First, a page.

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Assess the Current State of Your Organization

Part 3: Review processes, take an inventory, align work and resources

Published By Leyna O’Quinn
Assess the Current State of Your Organization

For part three of this blog series based on the Ventana Research whitepaper, “Five Ways to Increase Efficiency and Innovate Faster,” I will discuss a three simple ways to assess the current state of your organization and begin thinking about how to adopt more modern ways of working. Before we get started, be sure and check out the first two blogs in this series:

Chances are your organization is currently operating using disparate systems, particularly spreadsheets, or has done so in the past. This approach to managing work and resources, albeit common, is actually a hindrance to efficiency, as it can increase complexity. If this approach applies to your organization, I’m willing to bet it has led to many headaches, both in regards to communication and adjusting plans based on market changes or internal shifts.

Adopting a systematic approach to managing work and resources will not only enhance your ability to meet organizational goals, enhance communication, and improve productivity, but will equip your organization with a powerful competitive advantage. Why? According to Ventana Research, only 14% of organizations state they effectively manage project plans “very well,” leaving you with plenty of room to stand out from your competition by introducing innovative products to the market faster or deploying projects and applications internally that improve overall business efficiency.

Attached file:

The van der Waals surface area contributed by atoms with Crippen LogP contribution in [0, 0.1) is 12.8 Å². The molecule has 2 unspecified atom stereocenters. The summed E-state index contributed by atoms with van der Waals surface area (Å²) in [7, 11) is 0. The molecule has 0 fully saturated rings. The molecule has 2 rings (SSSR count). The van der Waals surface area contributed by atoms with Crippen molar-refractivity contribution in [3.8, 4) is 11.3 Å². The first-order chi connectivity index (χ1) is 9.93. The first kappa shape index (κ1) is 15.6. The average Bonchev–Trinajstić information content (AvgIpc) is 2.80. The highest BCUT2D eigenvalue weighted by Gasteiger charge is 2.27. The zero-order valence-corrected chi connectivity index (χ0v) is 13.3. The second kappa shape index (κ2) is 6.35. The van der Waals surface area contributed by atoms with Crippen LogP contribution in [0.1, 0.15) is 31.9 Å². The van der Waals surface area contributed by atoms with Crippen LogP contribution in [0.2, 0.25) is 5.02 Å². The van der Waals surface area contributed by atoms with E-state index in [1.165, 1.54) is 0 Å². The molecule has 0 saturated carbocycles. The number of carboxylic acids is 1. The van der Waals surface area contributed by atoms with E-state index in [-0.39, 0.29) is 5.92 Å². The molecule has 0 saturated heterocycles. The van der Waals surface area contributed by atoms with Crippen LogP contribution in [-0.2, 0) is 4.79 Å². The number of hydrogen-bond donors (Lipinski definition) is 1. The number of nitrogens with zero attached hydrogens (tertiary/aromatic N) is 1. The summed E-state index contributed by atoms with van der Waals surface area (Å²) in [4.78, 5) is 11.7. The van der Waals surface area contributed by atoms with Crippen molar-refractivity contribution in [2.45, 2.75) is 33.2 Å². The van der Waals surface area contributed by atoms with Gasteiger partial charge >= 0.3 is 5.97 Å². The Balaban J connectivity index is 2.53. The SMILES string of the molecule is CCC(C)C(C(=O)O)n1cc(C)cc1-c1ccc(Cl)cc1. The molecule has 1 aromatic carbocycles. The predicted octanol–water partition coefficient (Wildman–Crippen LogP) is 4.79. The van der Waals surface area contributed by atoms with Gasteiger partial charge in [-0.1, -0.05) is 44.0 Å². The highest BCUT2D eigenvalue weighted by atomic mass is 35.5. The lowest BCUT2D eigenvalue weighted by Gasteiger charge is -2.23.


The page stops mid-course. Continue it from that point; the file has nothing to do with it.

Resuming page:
Before jumping in and adopting a new solution, begin by assessing the current state of your organization, and adjust where necessary. This will not only simplify the transition to better processes but will also help identify specific requirements needed to justify the cost of investing in dedicated software. Follow these three simple steps from Ventana Research to get started:

  1. Assess current processes.
    Identify and outline processes including:

    • Responsiveness of the organization and the ability to adapt to change;
    • Collaboration across teams and visibility into the impact of work completed; and
    • Utilization of all resources through prioritization, tracking, and productivity.
  2. Minimize complexity by taking an inventory.
    Start an inventory. Understand where information is hosted. Is it accurate data? Is it located in a home-grown reporting platform, an outdated application, or are you using spreadsheets? By taking inventory of what you have and what you need will not only allow you to understand where the gaps are, but it will help you identify what information can be consolidated, eliminated, or improved upon – helping you to further refine your requirements and on your way adopting solutions that support the business.
  3. Align work and resources across departmental boundaries. Support digital initiatives and work to improve communication between departments. How are teams communicating now? Is it effective? How much time is wasted? Consider an approach that allows people to work in the tools they are most comfortable in to get the job done – and at the same time, break down silos to improve collaboration.

By working through these 3 steps, your organization will be better prepared to not only understand current state, but help you evaluate where you need to be. For more information, download the Ventana Research whitepaper, be sure to check out the remaining blogs in this series, listed below:

Work and Resource Management is Now

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Written by Leyna O’Quinn Sr. Content Strategist

Leyna O’Quinn is a Certified Scrum Master and Certified SAFe Agilist. She has been managing the Planview blog strategy for more than 7 years. She writes about portfolio and resource management, Lean and Agile delivery, project collaboration, innovation management, and enterprise architecture. She has more than 15 years of experience writing about technology, industry trends, and best practices. She earned a Bachelor of Science in Business with a concentration in Marketing.